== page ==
With more than a third of sharks and rays threatened with extinction, and three sharks possibly already extinct, we’re in a race to document and protect many species before they’re gone. Dave’s interest lies in the details: while many charismatic species might be protected, there are a great many more ‘lost sharks’ that we know almost nothing about and they may disappear before we even recognise them. His project will scour fish markets and landing sites to identify sharks and rays, run training workshops and conduct dedicated searches for ‘lost sharks’ last seen decades ago. Dave plans to document the journey and produce a short documentary to promote awareness about the lost species.
I’m known as the ‘Lost Shark Guy’ and throughout my career I have searched for, and frequently found, those unknown or little-known sharks, rays and ghost sharks that most people know almost nothing about. How did I get interested in sharks? It started with my parents who gave me a book when I was about five years old. Thumbing through the pages and looking at the various illustrations, I thought these were the coolest critters I had ever seen! I was hooked at an early age and decided I was going to make it my lifelong passion to...
Although a few charismatic species receive much media, conservation and scientific attention, the fate of more than 1,200 species of ‘lost sharks’ remains largely unknown and as many as one-third of all species may be threatened with extinction. This study will bring these ‘lost sharks’ out of the shadows.
A recent global IUCN Red List of Threatened Species reassessment revealed that nearly 40% of chondrichthyans are threatened with extinction. This represents an increase from about 25% of all species in a previous study. Charismatic species are afforded various forms of protection, but the majority of species are disappearing rapidly. Challenges facing chondrichthyans include misidentification, overfishing, habitat loss and degradation, climate change and pollution, as well as lack of fisheries data and political will to implement conservation and fisheries management policies.
A study done in 2014 found that nearly one-quarter of all sharks, rays and ghostsharks (referred to here collectively as ‘sharks’) may be threatened with extinction. A follow-up study in 2021 found that this proportion had increased to about one-third and at least three species may have gone extinct. The current number of observed threatened species is more than twice that of the first global assessment. The scale and drivers of this biodiversity loss were revealed by the International Union for Conservation of Nature’s (IUCN) Red List assessment process. Overfishing and the degradation and loss of habitat are the primary drivers, with pollution and climate change also being contributing factors. Despite the increasing extinction risk, the number of known shark species has increased over the past 15 years and more than 20% of them have been described. At the same time, however, many species have simply vanished. Some species groups have caught the public’s attention through conservation efforts and improved management policies, but many others have remained largely anonymous. Most of the species that are threatened occur in subtropical and tropical coastal waters, in regions considered biodiversity hotspots but where food security is the prime concern of local communities. Yet there is little awareness of the threats these threatened sharks face, as most of them have by and large been ‘lost’, with media coverage focusing on a few charismatic sharks that overshadow the majority. While these charismatic species receive much media, conservation and scientific attention, the fate of more than 1,200 species of ‘lost sharks’ remains practically unknown. This study intends to bring these ‘lost sharks’ out of the shadows.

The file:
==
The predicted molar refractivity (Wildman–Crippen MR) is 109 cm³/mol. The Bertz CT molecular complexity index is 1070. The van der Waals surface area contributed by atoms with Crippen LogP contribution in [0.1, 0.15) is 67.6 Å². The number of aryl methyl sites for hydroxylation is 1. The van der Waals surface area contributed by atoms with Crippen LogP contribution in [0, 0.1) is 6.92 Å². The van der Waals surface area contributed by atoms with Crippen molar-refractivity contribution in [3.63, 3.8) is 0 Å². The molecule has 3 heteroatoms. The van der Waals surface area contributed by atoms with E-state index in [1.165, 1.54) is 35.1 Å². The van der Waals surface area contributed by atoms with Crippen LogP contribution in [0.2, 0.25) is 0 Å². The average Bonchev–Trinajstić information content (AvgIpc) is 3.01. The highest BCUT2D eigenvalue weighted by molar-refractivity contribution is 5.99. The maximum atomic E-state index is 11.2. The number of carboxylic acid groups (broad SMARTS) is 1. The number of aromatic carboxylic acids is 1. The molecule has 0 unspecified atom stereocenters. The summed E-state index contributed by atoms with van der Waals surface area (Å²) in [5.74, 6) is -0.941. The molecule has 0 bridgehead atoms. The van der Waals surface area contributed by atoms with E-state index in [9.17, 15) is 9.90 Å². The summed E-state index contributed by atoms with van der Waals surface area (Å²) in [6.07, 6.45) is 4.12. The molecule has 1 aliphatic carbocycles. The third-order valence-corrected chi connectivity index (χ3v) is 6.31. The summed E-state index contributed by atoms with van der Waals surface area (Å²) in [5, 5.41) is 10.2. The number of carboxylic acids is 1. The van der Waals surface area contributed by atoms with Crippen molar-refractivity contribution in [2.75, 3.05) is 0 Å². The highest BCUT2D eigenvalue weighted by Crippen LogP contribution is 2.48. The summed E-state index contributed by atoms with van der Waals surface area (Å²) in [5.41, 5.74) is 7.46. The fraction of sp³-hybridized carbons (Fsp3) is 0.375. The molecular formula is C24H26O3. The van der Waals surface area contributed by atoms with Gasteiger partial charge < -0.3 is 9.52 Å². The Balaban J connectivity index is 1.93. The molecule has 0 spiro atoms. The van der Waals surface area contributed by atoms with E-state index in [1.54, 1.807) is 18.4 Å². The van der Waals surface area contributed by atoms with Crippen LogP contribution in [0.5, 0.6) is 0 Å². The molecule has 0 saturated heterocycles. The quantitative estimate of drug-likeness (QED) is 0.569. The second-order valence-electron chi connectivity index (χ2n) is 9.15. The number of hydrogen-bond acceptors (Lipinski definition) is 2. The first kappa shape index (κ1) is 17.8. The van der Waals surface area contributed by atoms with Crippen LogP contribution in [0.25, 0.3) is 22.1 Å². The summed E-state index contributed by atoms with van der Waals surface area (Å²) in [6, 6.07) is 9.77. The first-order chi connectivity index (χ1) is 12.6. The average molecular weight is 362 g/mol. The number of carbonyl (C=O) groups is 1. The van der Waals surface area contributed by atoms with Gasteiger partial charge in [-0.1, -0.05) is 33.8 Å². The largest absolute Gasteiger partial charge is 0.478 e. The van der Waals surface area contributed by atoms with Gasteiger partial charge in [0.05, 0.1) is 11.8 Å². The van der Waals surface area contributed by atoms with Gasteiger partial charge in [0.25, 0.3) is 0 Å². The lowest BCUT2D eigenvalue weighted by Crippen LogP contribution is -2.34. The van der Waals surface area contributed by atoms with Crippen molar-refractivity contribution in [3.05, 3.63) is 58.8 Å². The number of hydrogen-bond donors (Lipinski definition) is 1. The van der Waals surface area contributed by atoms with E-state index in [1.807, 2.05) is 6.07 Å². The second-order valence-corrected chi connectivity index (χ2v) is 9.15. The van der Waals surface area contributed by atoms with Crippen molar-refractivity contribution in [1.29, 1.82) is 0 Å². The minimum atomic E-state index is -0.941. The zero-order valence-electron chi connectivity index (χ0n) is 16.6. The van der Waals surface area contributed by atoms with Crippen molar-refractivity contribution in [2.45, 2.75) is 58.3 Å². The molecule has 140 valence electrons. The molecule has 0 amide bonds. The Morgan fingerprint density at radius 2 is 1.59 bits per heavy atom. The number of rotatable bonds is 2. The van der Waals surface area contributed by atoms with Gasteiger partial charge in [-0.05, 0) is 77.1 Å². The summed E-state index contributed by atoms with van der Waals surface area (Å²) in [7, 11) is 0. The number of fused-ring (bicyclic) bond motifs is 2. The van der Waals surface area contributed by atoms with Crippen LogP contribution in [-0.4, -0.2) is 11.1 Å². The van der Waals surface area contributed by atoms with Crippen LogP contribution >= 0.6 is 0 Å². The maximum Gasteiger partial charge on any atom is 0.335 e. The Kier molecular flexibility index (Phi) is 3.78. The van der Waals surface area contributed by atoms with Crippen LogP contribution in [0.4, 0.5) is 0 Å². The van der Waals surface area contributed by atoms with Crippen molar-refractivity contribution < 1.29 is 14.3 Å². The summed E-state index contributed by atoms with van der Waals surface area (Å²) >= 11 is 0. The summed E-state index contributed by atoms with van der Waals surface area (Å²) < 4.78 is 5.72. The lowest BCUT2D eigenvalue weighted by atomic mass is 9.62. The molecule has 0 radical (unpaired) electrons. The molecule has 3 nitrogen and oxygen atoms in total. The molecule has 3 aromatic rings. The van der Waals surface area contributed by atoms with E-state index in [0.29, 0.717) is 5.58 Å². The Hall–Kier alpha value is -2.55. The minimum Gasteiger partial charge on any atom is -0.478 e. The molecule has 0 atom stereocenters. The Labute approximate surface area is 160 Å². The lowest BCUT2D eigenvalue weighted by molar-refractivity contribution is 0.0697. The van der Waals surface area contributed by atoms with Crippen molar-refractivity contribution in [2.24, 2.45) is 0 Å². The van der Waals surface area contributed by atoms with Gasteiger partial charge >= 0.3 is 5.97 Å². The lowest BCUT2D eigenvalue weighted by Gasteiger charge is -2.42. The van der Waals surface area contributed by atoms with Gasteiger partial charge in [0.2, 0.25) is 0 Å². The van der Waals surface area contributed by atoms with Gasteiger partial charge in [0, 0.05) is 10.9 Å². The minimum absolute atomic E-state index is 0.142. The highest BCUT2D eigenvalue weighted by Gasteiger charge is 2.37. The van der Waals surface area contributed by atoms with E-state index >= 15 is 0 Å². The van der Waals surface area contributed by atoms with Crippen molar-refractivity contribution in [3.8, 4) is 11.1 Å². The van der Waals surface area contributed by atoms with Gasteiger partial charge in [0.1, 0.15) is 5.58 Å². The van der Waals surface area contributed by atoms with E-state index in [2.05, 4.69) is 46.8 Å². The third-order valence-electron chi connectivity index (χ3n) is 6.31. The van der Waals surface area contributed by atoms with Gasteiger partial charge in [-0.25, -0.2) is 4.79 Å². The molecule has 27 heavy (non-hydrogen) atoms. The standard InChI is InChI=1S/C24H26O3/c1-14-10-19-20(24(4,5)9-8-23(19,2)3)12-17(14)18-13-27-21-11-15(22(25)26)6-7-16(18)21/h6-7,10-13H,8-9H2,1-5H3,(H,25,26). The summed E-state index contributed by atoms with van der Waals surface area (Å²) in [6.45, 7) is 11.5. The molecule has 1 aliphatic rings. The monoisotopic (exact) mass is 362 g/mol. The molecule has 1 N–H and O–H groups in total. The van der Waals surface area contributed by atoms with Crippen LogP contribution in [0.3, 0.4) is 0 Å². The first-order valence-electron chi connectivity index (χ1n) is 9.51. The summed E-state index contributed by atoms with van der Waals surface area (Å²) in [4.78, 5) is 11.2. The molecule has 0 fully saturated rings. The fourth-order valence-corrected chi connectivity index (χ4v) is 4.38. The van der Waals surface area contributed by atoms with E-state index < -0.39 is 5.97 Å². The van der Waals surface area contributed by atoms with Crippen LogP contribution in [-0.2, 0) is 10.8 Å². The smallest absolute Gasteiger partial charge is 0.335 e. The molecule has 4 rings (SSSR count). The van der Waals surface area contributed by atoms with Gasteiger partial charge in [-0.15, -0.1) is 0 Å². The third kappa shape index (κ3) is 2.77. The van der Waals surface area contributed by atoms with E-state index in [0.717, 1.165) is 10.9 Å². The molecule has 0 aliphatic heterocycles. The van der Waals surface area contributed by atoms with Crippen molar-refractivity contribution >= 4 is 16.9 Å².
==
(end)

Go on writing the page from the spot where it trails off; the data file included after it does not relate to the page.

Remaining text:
Outside the USA, The Bahamas is the only place where Critically Endangered smalltooth sawfish can reliably be found. Tristan wants to ensure that protection measures in The Bahamas are understood and enforced as far as sawfish are concerned to close the current gap between policy and the people. He’ll be using aerial surveys, sonar and BRUVs, combined with interviews that draw on local knowledge, to identify essential sawfish habitats that need protection. Engaging with the community through workshops and by training students and meeting with government, Tristan intends to advocate for smalltooth sawfish protection throughout The Bahamas’ territorial waters.
Steven and Kevin are using genetic techniques to understand how Caribbean reef shark populations are connected across the extent of their range. Populations of this Endangered shark are in decline generally, but where they are managed and there is effective protection, their numbers are stable. With the integration of the correct information, Steven and Kevin are convinced that we can give Caribbean reef sharks a better shot at recovery and population stabilisation. They will also explore any barriers to connectivity, looking to the future recruitment and recovery of these sharks.
With very little information available about Endangered sicklefin devil rays, their seasonal aggregations at sea mounts in the Azores give Sophie an opportunity to learn more about their lives. She will be collecting satellite-tracking data that show how they move in the Azores’ exclusive economic zone. The information she collects will be used to develop maps of how the rays are using the zone and to identify essential areas that multiple species use. With this information at hand, Sophie hopes her work can contribute to a network of marine protected areas.